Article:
Mr. Jekielek: And just to recap, Russia’s cyber offensive capabilities, what happened in 2016? What do you mean by that?
Mr. Patel: So basically, Russia spent $40,000 some dollars to “wreak havoc” into the 2016 election cycle. It’s not that Russia changed any single vote in America. It’s not that Russia hijacked the U.S. electoral process. But what they did was, and I think this is what I’ve been saying for the last year is, Putin’s mindset is, “How do I interfere with America the most by spending the least?” And he did that, I believe, in 2016, and he used the propaganda machine and the media machine to his advantage to say, “Look what we basically did,” and then denied it when he was confronted with it.
That’s what I mean with the election cycle. And I believe he’s applying that same ethos to the Ukraine situation. He’s saying, “How can I gain maximum leverage globally? How can I make the U.S. look weakened without actually starting World War III?” Because, I don’t think he’s going to invade the Ukraine. I just think he realizes that that would be too costly to Russia.
And so, he’s gotten it. He’s gotten maximum global exposure. All the media’s eyes are on it. America is not responding, I think not responding appropriately. And to me, this is the final sign that shows America has fallen from its precipice. Macron is the one who went to Russia to talk to Putin about Russia and Ukraine, not the Commander in Chief of the United States.
Mr. Jekielek: So, Macron did go and speak with Putin. Develop that a little bit.
Mr. Patel: Well normally, Jan, as you know, we’d have a seat at the table. We, America, right? Because it involves so much of our national security interest. I understand what people are saying, “Oh, it’s to Ukraine. We don’t have to worry about it,” but we covered the reasons why we do have to worry about it from a national security perspective, especially when talking directly to Russia.
And now instead of America being there to tell Vladimir Putin, “This is unacceptable. You are violating our interests, the interests of NATO, and the global national security,” we’re not even there. He, Putin, isn’t even calling Biden. And when they do have a phone call, it’s not substantive at all, and then Putin comes out again on top.
So, I think cleverly Putin takes this meeting in Russia with just the French premier who’s now the face of leading the global effort against the Ukraine situation. And Macron goes in and sits down and says to Putin, “You have to stop all your boating activities. You have to stop this aggression.” Macron leaves that meeting and says, “He’s agreed to slow down and reverse course on these decisions.”
Five minutes after that, I mean, I’m being facetious, but it was the next day, Putin comes out and says, “I don’t know what you’re talking about, basically.” I mean, literally you can’t make this up. That’s the significance of not just us not being there, but just not having the ability to be there with confidence, and Putin knows that. He’s like, “I’m in the driver’s seat.”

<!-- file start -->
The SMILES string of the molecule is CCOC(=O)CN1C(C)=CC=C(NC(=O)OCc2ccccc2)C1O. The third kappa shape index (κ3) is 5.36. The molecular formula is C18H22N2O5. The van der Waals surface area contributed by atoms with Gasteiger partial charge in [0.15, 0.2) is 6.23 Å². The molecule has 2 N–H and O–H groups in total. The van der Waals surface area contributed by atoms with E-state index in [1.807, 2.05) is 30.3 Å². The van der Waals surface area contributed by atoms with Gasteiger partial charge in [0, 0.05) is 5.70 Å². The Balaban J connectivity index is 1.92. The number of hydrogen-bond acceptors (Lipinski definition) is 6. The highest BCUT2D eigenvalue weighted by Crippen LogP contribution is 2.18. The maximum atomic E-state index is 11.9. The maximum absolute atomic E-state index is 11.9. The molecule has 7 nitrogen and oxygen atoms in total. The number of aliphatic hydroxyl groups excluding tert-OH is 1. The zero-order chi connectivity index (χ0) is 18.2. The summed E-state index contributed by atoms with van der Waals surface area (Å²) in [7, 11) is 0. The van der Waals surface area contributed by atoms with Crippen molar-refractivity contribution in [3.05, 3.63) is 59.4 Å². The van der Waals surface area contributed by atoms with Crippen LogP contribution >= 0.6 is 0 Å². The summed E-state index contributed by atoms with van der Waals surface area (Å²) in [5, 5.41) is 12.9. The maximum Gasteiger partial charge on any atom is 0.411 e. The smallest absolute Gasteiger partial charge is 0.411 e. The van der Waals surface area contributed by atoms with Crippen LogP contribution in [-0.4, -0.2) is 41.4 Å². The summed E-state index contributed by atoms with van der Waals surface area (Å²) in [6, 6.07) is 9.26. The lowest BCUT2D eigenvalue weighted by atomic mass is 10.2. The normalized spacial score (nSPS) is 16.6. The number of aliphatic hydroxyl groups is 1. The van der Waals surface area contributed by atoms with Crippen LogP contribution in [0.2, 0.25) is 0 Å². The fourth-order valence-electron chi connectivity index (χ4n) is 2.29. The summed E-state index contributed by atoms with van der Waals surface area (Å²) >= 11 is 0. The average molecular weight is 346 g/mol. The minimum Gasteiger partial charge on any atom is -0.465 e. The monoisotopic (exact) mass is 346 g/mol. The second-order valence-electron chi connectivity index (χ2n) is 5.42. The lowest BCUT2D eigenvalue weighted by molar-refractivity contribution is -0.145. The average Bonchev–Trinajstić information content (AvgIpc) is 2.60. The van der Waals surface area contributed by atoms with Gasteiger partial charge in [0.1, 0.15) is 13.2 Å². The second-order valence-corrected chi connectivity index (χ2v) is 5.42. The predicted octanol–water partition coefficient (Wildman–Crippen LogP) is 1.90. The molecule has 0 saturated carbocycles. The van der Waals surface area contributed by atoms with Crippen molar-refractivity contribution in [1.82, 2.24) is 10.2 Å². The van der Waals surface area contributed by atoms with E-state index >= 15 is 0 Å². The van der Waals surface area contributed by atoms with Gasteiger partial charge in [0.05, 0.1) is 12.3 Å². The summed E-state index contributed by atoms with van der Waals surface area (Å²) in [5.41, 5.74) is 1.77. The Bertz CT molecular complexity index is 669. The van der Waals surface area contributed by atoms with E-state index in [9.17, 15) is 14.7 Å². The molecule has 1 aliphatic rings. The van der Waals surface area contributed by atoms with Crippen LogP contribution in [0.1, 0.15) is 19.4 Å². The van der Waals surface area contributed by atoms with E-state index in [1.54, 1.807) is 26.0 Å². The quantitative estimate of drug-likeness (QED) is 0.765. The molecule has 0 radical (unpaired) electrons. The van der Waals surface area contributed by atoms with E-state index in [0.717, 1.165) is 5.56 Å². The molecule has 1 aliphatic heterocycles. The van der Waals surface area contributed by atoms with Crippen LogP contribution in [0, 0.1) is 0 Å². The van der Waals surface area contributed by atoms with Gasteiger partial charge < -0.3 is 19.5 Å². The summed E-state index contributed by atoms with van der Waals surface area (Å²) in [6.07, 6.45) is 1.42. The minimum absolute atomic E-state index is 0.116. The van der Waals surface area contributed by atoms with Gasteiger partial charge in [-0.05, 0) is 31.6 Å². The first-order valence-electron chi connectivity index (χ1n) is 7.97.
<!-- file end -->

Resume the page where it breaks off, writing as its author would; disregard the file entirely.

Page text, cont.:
So, you have the French president go to Moscow, sit down with Vladimir Putin at this… And I think you’ve seen this photo, at this table that’s 100 feet long where president Macron has a mask on one end and Putin’s sitting slouched on the other end. And I just think that depicts the status of the security posture of not just Europe, but what everybody thinks about America right now. We’re not even there. We’re not even in the room.
Mr. Jekielek: You’re basically telling me here that Putin is getting some significant propaganda victories.
Mr. Patel: Yes.
Mr. Jekielek: That’s what I’m hearing.
Mr. Patel: So that photo alone is, if I were him, I’d be like, “What a win. I got one of the global leaders, one of the biggest powers in the world, France, I got their president to call me to come to Moscow, to sit at my table.” And he, Macron says, “I succeeded in getting Putin to slow down,” and then Putin walks out the next day and says, “No, you didn’t.” And I’m paraphrasing, but that’s the propaganda war that Putin’s winning.
What’s to back up Macron’s position? I mean, he didn’t go in there and threaten war. He didn’t go in there and threaten French troops and things like that. He just tried to “diplomatically” resolve the issue, and I think that’s the difference. You cannot just diplomatically resolve an issue with Russia, be it the Ukraine or otherwise. There has to be some backing behind that diplomatic engagement. I believe we had that under President Trump and for the reasons you and I have talked about now, I believe those teeth, that teeth to those engagements that would back those engagements are now gone.
Mr. Jekielek: Is the propaganda for Russian internal consumption or external or both? How do you see that?
Mr. Patel: Both. Putin just basically gave himself, what, a year or two ago the ability to be the president for life in Russia? He changed the constitution, he changed the laws and all that. So, obviously he’s in a position of a lot of power. And I think if you were to go to Russia and ask most Russians, they would say, “He’s doing great for Russia.” So, I think the internal propaganda machine is a win. My bigger concern is the global propaganda machine.
We continue to focus on what Vladimir Putin wants to do. We continue to talk about meetings that Vladimir Putin has that didn’t work to control the Ukraine situation, that didn’t work to advance American national security interests, that didn’t work to stop Nord Stream 2. And that to me is of a greater concern because, Jan, as you know, I do a bunch of media on national security defense and law enforcement throughout the country. And for the last couple of months, it’s been, “Russia, Russia, Russia, Russia, Russia,” right?